I like predictions. Part of that is related to my passion for quantifying everything, but another is philosophical, and borne of my antipathy towards charlatanism (I am extremely sympathetic to N.N. Taleb on this issue). In 2005, U.C. Berkeley psychologist Philip Tetlock published a study on expert fallibility spanning 18 years, 284 experts and 82,361 forecasts on economics and politics. Their average forecast was worse than if they had simply assigned equal probabilities to every outcome. Journalists and professors, undergrads and PhD’s, left-wingers and right-wingers – all were about equally (in)accurate. One group in particular stood out for its poor performance. They were the experts with the biggest reputations – the ones always being sought out by the media for sound bytes – making predictions on their own areas of professional interest. To add the incarnadine cherry to the meringue and cream pie, those on-demand experts were also the ones most confident in their own predictive prowess!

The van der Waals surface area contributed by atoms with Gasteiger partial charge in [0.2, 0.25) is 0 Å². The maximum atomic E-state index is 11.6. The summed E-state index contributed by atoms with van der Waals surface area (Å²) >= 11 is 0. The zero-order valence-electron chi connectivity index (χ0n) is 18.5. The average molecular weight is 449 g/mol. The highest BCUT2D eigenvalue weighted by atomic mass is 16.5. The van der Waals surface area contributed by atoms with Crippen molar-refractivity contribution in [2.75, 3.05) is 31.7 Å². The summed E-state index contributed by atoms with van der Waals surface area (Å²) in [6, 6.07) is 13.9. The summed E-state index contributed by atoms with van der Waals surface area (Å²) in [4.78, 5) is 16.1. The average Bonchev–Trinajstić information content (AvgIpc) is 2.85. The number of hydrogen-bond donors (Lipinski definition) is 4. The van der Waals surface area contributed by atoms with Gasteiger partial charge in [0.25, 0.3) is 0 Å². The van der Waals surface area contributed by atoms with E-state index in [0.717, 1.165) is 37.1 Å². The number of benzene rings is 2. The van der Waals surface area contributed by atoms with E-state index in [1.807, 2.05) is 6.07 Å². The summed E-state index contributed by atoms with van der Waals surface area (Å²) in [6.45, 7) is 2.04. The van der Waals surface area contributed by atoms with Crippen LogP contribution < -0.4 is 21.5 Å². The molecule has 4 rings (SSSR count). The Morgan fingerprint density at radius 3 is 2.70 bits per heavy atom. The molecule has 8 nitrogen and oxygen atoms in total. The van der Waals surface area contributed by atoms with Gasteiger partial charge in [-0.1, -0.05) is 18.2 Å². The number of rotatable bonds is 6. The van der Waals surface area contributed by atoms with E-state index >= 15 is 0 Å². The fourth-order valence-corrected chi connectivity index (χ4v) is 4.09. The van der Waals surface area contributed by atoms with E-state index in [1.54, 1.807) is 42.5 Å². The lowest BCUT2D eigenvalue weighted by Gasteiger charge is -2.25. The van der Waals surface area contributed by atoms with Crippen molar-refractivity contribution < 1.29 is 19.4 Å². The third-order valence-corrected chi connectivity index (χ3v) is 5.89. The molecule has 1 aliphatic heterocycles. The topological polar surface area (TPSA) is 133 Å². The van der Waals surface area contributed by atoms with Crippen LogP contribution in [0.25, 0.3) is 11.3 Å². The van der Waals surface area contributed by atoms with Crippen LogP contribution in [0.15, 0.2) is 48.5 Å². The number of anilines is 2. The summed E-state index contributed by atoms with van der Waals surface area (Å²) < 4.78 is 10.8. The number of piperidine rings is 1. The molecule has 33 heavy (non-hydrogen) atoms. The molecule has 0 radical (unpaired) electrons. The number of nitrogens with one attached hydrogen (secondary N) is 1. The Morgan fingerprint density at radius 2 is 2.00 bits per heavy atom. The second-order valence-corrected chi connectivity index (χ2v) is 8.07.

Though xkcd is far too kind to the sociologists.
Now to be sure there are areas, especially the exact sciences, where real experts do exist – that is, experts as in experts who are consistently right. Nobody will hire a physicist who doesn’t understand differential equations. Charlatans are quickly identified. But this is far harder in the social and political sciences, where leading “experts” generally can and do avoid making any falsifiable predictions (not that it matters much since even even those who do make big mistakes, far from being called to account for it, are instead made Ambassadors to Russia). This is a sad if perhaps inevitable state of affairs. After all, good mathematicians merely blow up manifolds. “Good” economists blow up economies. “Good” political scientists might blow up the world.
In any case, now that I am in the habit of regular blogging again – recall that I took a long break in 2014 before I moved to Unz one year ago – I have decided to resurrect my longtime New Year’s tradition of making predictions about the coming year and thus resume my minimal contribution to making the punditry at least somewhat answerable to reality. The one difference from previous years is that I will also now be adopting Slate Star Codex’s method of calibration.
(1) The Syrian government will control a larger proportion of territory in a year’s time relative to today: 80%.